Ben Glass wanted to be a rocket scientist, but his career took him to the skies by way of a different path. A study about high-altitude winds released during his senior year at MIT suggested there’s enough energy in the upper reaches to power 100 Earths.
“Which is a nice phrase, but the takeaway is that there’s a lot of energy up there,” said Glass. “We just don’t have a good way of harvesting it and bringing it back down to the ground.” So Glass took his degree in aeronautics and set to work developing a floating wind turbine that could fill the void. Thus, Altaeros Energies was born.
The concept of Altaeros is remarkably simple. Use a large helium-filled shell to fly turbines roughly 1,000 feet above the Earth, 275 feet higher than the world’s tallest wind turbine, and tether it to a trailer-based station on the ground. This Buoyant Airborne Turbine (or BAT) has the lifetime of a typical stationary wind turbine with the advantage of quick deployment, making it possible to bring wind power to remote and rural areas across the world. The whole setup fits in a standard shipping container.
“You can deploy at a given site for two years, five years, 10 years, whatever, and if that’s a temporary site you can always pack it back down and take it to the next site,” he said. “There’s no permanent footprint there.”
The BAT is modeled after air-based vehicles used by the military to lift surveillance or telecommunications equipment quickly and easily. Glass and his team plan to incorporate this original purpose into the BAT to introduce Internet access to otherwise unplugged communities.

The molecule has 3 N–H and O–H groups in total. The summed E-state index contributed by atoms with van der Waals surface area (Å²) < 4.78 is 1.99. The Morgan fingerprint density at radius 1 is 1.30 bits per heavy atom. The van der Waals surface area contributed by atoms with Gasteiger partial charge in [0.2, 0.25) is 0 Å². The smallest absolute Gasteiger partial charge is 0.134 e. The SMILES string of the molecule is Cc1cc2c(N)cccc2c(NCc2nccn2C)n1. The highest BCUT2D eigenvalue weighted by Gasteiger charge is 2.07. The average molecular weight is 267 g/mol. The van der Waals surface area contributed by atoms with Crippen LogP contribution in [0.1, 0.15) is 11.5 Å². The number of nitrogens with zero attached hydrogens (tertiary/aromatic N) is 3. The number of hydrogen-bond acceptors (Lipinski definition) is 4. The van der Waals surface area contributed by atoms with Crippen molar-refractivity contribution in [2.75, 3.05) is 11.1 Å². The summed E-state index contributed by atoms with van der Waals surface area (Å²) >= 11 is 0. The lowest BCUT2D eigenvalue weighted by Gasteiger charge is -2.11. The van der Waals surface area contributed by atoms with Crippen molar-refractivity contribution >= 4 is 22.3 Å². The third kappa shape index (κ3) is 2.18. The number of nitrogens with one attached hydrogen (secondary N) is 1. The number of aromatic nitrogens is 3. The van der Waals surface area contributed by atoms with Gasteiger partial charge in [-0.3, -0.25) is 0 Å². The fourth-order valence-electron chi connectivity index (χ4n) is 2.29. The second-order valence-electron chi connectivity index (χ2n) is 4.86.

“At the end of the day we’re really building a platform and we can use it to not only provide power but also to lift additional equipment,” he said. “Whether it’s local area network so you can communicate to individuals within that area, [or] 3G, 4G, Wi-Fi “¦ whatever it needs to be for that particular site.”
The first commercial-scale pilot will launch in Alaska in 2015. “Alaska’s got a lot of off-grid villages that are depending on bringing in diesel to power the village. Very high cost of energy, so the Alaska energy authority is very interested in finding better ways to power those communities,” he said. Long term, Glass would like to see his technology integrated into mainstream utilities. But the main goal remains helping areas with less access to clean and affordable power.
Members of the Altaeros team recently attended the Small Islands Developing States conference in Samoa, and they got to speak with exactly the people they hope their technology will help.
“In most cases their single biggest problem is the cost of energy, and it’s a huge barrier to improving the quality of life,” said Glass. “We have a real shot at making a pretty big impact in the remote power world.”
How We Get To Next was a magazine that explored the future of science, technology, and culture from 2014 to 2019. This article is part of our Power Up section, which looks at the future of electricity and energy. Click the logo to read more.